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August 17, 2017

The Noblesville Iconoclast

The Noblesville Iconoclast

By: David Heighway, Hamilton County Historian

Looking at some more Hamilton County newspaper history, it’s interesting to note the various short-lived journals that would appear, run a few issues, and fold or move to another city.   One that had a very short run was the “Iconoclast” edited by W. H. Lamaster, which was notable for being completely out of character for the city.  Being anti-temperance and skeptical about religion was diametrically opposed to the usual Noblesville mindset.

Lamaster’s overall career is covered in a blog post by the Indiana Historical Bureau.  It’s not clear why he came to Noblesville and started publishing.  There may be a connection to an 1879 notice for settling the estate of a Jonathan Lamaster presumed to be deceased.  W. H. is first mentioned as being a resident of Noblesville in August of 1881.

The first appearance of the paper is in an editorial in the Noblesville Republican-Ledger 0n August 12, 1881:

“We are informed that W. H. Lamaster, the notorious infidel, will about the 1st of October, begin the publication of a full-fledged infidel paper in Noblesville.  Like the Seymour Times, its motto will doubtless be: ‘Goodness without a God; Happiness without a Heaven; Salvation without a Savior; and redemption without a Redeemer.’  As Mr. Lamaster is a bold and fearless writer, infidelity right in our own midst even in its most unsavory forms to the tastes of Christians may be expected to be

advocated by him.  How well such an enterprise will be sustained we cannot say, yet as infidels, as a class, are mostly reading men and women of infidel literature, we will venture to guess that such a paper, under Mr. Lamaster’s management, when started in Noblesville will come among us to stay.”

This was reprinted in the Seymour Times.  The word “infidel” in this editorial means a religious skeptic or agnostic.  It’s important to note that one of the most significant “infidels” or Freethinkers in Noblesville had died just one year earlier – Dr. Haymond W. Clark.  Dr. Clark was known in his day for having a unique worldview and it would be interesting to find out if he had encouraged Lamaster in some fashion.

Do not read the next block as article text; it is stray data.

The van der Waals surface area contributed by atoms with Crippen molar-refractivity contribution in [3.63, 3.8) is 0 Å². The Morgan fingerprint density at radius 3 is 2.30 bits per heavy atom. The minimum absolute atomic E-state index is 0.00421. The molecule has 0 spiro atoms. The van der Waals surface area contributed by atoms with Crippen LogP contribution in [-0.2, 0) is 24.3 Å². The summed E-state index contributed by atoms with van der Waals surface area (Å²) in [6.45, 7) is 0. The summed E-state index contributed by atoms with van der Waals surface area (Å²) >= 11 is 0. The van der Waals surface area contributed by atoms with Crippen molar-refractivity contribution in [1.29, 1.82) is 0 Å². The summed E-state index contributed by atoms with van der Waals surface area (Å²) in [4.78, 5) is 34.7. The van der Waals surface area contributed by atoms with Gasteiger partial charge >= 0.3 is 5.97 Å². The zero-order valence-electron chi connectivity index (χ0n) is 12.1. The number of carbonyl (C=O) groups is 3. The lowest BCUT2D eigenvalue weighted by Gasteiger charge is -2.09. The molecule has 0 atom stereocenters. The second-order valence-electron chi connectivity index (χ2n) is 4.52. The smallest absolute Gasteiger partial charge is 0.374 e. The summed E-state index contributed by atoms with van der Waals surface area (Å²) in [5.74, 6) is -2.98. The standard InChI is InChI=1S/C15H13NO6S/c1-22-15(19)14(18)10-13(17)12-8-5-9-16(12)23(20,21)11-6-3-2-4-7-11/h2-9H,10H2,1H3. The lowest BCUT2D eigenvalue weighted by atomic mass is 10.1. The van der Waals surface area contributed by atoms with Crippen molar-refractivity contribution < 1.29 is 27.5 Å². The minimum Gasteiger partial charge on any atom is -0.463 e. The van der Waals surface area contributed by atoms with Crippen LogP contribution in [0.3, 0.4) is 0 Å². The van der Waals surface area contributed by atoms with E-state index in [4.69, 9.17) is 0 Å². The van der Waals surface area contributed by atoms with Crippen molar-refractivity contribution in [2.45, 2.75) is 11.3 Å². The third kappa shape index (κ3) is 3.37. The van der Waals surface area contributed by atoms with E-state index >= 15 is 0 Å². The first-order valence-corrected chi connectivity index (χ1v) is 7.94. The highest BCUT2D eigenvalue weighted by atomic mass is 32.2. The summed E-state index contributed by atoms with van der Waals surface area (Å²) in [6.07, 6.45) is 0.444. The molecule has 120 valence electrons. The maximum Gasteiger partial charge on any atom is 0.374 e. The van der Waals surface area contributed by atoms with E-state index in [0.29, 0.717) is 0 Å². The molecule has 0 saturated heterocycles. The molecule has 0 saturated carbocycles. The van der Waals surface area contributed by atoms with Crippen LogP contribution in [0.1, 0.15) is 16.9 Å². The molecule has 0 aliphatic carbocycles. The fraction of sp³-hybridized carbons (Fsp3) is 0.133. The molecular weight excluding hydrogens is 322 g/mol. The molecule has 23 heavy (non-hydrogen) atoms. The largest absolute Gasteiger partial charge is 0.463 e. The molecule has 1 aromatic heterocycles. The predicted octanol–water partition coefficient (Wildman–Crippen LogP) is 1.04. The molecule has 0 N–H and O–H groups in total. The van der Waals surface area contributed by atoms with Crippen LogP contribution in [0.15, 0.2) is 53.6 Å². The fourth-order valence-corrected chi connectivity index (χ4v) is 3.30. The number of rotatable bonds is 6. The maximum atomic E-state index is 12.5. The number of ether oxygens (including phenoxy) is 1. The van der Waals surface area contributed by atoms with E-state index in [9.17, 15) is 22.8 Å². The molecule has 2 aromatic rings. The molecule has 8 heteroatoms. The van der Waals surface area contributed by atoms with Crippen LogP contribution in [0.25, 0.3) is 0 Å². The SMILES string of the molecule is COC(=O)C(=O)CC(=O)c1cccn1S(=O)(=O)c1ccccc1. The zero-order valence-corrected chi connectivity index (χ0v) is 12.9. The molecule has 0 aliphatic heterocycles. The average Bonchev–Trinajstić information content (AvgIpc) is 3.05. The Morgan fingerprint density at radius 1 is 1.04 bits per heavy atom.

A blurb stating “The Iconoclast is and infidel paper edited by W. H. Lamaster, of Noblesville” appeared in the Angola Herald and Bristol Banner.  Lamaster started promoting the paper by running want ads in November that said, “Wanted – 5000 people to read the new paper, the Iconoclast”.  He announced in December that Robert Ingersoll would answer a series of questions put forth by Indianapolis clergymen which would be reprinted in the Iconoclast.  It didn’t come out until mid-February of 1882 and Lamaster had other plans by then.

An editorial in the Indianapolis News on January 14, 1882, said:


“W. H. Lamaster, editor of the Noblesville Iconoclast, which he says is “an infidel paper”, is in the city to arrange to publish it here in the future.  The letter of Col. Ingersoll in the current number is in great demand, and he has had application for it from all parts of the country.  Lamaster says that he finds that most of the infidels are republicans, the democrats do not seem to think enough to form opinions of that nature, and are often so intolerant that they will not allow or encourage the faintest attempt at liberalism.  Lamaster is thoroughly in earnest in what he thinks is rescue of humanity from dogmatism, but does not go to the lengths reached by many of the same school.  He says for instance that he does not believe there is any such thing as an unquestioning down-right atheist, though he fails to find evidence of the existence of a God of love in the works of nature.  He thinks it probable that wicked Dr. Monroe, of Seymour, will also move his paper to this city.”

The paper started publishing as a weekly in Indianapolis in March.  It had been an exciting couple of months, since this was a time when making contrarian remarks about Temperance and religion in Noblesville was about as edgy as a person could be.